However, I don't think it's doing quite what it should. If I look at the resulting file, there are several issues: firstly the regridding appears to have gone wrong in certain places (e.g. squares over Antarctica); secondly the map orientation has been changed (such that Africa is now on the right rather than the left); and lastly, and most importantly, it appears to have blanked out the ocean. The land points appear to be near zero (which they should be, or rather exactly zero, because that's exactly what my first step, make1*pro, does), but the ocean points only appear to have data around the edges and not throughout the ocean.

If you compare the original ( with the newly created file (, they should be virtually identical over the ocean, with the only difference being the land should be all zero in the new version. As you can see in the original, positive values are over land (and indicate topography) whereas negative values are over ocean (and indicate bathymetry). I want to end up with a file that maintains these negative values, maintains the continents in the same place, but on the ORCA grid and with everything over land zeroed out.


comment:10 Changed 3 years ago by andy

Hi Charlie,

This is very confusing and I've spend an hour looking at various files and made no real progress.

I'd like to go back to where we started this discussion and use the files and from seven days ago. The file /group_workspaces/jasmin2/ncas_climate/users/cwilliams2011/data1_for_use.d/sweet.d/gc31.d/ancils.d/bathy.d/ has changed and I'd like to get the original. Could you point me to where they are so I can pick the original up?


comment:11 Changed 3 years ago by charlie

Sorry this is causing such a problem Andy, it might be that python can’t do what I need which is why I was advised to use NCL instead.

To answer your question: the original file should be in that same directory but ending however if you want the absolute unadulterated original it is one directory back in herold.d ie cd ../herold.d and then has the same name.

I also realise there is a final step I need to do, once we have the new version of the herold data (ie without positive values over land) and once this has been re gridded to the ORCA resolution, I then need to reinsert this back into the original ORCA file. As you can see from this, there about 7 or 8 fields in this file but all of the others can stay as they are ie it’s only the bathymetry that we are changing. So my final product should look exactly like the original ORCA file, with the same number of fields, but including the new bathymetry that is based on the herold file but having removed positive values over land.

Does that make sense?


comment:12 Changed 3 years ago by andy

Hi Charlie,

I think you'll need to go down the NCL route here. There are some anomalies in the Nemo data that are causing artefacts in the cf-python interpolated data. This will need a fix from ESMF in the US and that might take some time to come through.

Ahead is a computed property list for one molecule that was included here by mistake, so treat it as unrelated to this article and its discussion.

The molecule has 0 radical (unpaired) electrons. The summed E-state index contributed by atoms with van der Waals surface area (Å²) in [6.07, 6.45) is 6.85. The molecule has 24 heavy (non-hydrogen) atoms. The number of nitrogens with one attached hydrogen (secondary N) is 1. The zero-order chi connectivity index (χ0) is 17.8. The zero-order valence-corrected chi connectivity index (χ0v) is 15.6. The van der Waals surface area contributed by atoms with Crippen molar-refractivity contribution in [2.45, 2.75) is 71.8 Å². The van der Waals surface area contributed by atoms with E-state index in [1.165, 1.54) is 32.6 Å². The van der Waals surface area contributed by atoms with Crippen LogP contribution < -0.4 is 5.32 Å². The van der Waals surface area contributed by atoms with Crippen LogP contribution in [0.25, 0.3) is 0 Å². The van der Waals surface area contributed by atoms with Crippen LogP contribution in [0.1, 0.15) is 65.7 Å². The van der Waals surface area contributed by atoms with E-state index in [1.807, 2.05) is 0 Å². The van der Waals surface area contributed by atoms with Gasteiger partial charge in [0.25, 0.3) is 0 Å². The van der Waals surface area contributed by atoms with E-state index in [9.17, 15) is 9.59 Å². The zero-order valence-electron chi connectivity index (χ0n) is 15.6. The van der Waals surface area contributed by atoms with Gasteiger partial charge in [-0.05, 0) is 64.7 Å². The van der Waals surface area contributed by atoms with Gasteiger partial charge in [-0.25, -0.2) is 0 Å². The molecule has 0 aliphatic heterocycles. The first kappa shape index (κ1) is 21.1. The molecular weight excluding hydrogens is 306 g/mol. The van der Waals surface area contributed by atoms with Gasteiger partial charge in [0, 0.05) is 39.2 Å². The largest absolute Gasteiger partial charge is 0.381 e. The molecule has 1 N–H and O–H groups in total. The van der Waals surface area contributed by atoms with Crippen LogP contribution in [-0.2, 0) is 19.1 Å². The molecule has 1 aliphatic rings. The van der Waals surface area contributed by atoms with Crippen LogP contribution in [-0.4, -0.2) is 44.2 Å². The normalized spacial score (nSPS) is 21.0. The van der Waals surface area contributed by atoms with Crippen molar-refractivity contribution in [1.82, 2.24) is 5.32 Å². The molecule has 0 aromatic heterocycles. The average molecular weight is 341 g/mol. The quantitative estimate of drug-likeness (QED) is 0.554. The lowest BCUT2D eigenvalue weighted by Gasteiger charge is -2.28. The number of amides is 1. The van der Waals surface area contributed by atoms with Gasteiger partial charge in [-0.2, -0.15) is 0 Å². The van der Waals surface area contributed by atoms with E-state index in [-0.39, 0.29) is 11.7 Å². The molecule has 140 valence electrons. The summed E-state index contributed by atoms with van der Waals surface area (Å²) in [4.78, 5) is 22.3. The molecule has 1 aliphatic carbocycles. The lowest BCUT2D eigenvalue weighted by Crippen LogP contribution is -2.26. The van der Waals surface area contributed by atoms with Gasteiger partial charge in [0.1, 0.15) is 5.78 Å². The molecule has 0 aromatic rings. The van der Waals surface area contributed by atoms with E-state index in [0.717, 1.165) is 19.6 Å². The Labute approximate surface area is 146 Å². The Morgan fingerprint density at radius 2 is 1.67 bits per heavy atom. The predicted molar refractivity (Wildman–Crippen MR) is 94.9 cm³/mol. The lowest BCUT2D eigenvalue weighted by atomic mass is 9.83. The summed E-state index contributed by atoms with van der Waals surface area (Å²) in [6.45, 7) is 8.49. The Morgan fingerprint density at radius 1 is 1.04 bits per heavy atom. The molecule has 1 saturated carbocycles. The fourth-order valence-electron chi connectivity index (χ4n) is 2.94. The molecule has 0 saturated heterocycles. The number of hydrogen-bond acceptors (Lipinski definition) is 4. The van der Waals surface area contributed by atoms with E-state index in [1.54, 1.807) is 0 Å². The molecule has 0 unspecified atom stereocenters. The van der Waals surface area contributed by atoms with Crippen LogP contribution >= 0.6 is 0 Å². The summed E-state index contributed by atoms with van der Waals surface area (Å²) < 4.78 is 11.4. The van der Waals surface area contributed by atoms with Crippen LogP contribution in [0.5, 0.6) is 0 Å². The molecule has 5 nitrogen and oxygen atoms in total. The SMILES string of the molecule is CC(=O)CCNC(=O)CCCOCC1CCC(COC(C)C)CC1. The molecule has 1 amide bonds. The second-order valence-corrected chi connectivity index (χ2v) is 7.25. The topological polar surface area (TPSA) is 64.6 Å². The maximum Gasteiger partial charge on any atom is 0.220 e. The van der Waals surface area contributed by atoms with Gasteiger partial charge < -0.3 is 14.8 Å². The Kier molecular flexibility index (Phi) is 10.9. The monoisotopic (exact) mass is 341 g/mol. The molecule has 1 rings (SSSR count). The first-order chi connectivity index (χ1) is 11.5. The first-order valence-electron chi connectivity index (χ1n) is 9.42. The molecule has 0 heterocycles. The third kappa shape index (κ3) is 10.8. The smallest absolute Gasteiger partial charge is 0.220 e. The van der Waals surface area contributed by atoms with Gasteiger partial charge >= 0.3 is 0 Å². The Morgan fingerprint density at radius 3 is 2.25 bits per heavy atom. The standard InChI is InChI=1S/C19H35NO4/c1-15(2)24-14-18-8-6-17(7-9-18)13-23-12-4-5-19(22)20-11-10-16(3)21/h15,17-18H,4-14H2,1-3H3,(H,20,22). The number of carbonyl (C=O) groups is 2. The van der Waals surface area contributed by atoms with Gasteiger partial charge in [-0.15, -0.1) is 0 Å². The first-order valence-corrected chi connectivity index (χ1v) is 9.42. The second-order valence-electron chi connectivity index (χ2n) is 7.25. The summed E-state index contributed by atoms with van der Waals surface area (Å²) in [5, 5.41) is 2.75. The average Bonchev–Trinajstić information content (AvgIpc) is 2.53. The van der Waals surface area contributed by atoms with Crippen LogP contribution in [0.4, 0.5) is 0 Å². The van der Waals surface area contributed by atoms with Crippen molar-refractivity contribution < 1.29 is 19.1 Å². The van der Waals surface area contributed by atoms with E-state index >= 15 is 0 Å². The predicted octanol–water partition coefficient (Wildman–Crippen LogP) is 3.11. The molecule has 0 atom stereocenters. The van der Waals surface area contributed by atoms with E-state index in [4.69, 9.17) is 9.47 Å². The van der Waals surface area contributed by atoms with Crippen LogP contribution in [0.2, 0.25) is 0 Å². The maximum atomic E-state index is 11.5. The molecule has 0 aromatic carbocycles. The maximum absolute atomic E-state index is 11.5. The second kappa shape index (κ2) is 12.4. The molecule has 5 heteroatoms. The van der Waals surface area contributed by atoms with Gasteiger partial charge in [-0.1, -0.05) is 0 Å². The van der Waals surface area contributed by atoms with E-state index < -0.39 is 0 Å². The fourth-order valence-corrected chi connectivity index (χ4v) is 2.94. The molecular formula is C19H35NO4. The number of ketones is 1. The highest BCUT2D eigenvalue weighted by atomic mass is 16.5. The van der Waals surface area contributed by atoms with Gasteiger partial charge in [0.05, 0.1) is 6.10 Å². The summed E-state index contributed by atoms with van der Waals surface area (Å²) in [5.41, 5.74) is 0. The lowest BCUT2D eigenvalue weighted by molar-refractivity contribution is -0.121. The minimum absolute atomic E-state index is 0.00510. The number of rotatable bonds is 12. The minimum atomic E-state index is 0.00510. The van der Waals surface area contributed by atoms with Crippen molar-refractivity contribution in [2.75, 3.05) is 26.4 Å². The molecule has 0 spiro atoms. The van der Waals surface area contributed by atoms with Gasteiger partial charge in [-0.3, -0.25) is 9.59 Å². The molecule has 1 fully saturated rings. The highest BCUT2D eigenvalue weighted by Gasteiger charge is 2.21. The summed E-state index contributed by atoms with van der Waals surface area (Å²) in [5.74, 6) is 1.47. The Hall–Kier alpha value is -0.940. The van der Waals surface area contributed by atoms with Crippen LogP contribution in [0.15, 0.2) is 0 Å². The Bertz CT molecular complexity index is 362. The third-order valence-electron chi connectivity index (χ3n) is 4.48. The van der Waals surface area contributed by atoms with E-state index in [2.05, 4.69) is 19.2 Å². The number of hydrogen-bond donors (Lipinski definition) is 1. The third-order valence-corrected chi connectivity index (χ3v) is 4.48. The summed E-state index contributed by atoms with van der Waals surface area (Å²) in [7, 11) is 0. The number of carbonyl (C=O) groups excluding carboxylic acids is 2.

comment:13 Changed 3 years ago by charlie

Hi Andy,

Okay. In that case, given that I have never used NCL, would you be able to help with using this to do what I need to do? I have been told that the NCL regridding instructions are at but, to be honest, I don’t really understand which script I should be using? I don’t even know how to start NCL or indeed which platform I should be using?!


comment:14 Changed 3 years ago by andy

Hi Charlie,

I've never used ncl so I'm not going to be any help here. ncl is available on jasmin@CEDA just by typing ncl.


comment:15 Changed 3 years ago by andy

  • Resolution set to fixed
  • Status changed from new to closed

We went to email to sort this issue out.

There's some interesting things going on here.

1) xconv ignores any masking when making plots
2) cf-python honours masking

Your data has a _FillValue of -999 but no valid_min, valid_max or valid_range. It does have a actual_range which I've not heard of before.

On there's a discussion of what the netCDF4 Python library does in such a circumstance:

From the netcdf users guide under valid_range:

"If neither valid_min, valid_max nor valid_range is defined then generic applications should define a valid range as follows. If the data type is byte and _FillValue is not explicitly defined, then the valid range should include all possible values. Otherwise, the valid range should exclude the _FillValue (whether defined explicitly or by default) as follows. If the _FillValue is positive then it defines a valid maximum, otherwise it defines a valid minimum. For integer types, there should be a difference of 1 between the _FillValue and this valid minimum or maximum. For floating point types, the difference should be twice the minimum possible (1 in the least significant bit) to allow for rounding error."

So, the code is interpreting the_FillValue as a valid_min. I agree this may be surprising, but that's why I did it.

To get around this use the nco tool ncatted to insert valid_min and valid_max values
ncatted -a valid_min,topo,c,f,-10000.0
ncatted -a valid_max,topo,c,f,10000.0

In cf-python we can now see that the data looks better:

# Old data'')[0]
print f.min(), f.max()
# gives -998.6015625 m 2730.16186523 m

# New data'')[0]
print f.min(), f.max()
# gives -5305.45263672 m 2730.16186523 m

So now we can get started on some cf-python code:

import cf
import numpy as np

# Read in'')[0]

# Set all values ≥0 to be 0
g = f.where(f≥0, 0)

# Check data looks okay
print g.min(), g.max()
## gives -5305.45263672 m 0.0 m

# Nemo expects bathymetry to be positive values
# so lets multiply by -1
g = g * -1

# Check data looks okay
print g.min(), g.max()
## gives -0.0 m 5305.45263672 m

# regrid to Orca and write out the data'')[0]
new = g.regrids(orca, method='bilinear', dst_axes={'X': 'ncdim%x', 'Y': 'ncdim%y'})
cf.write(new, '')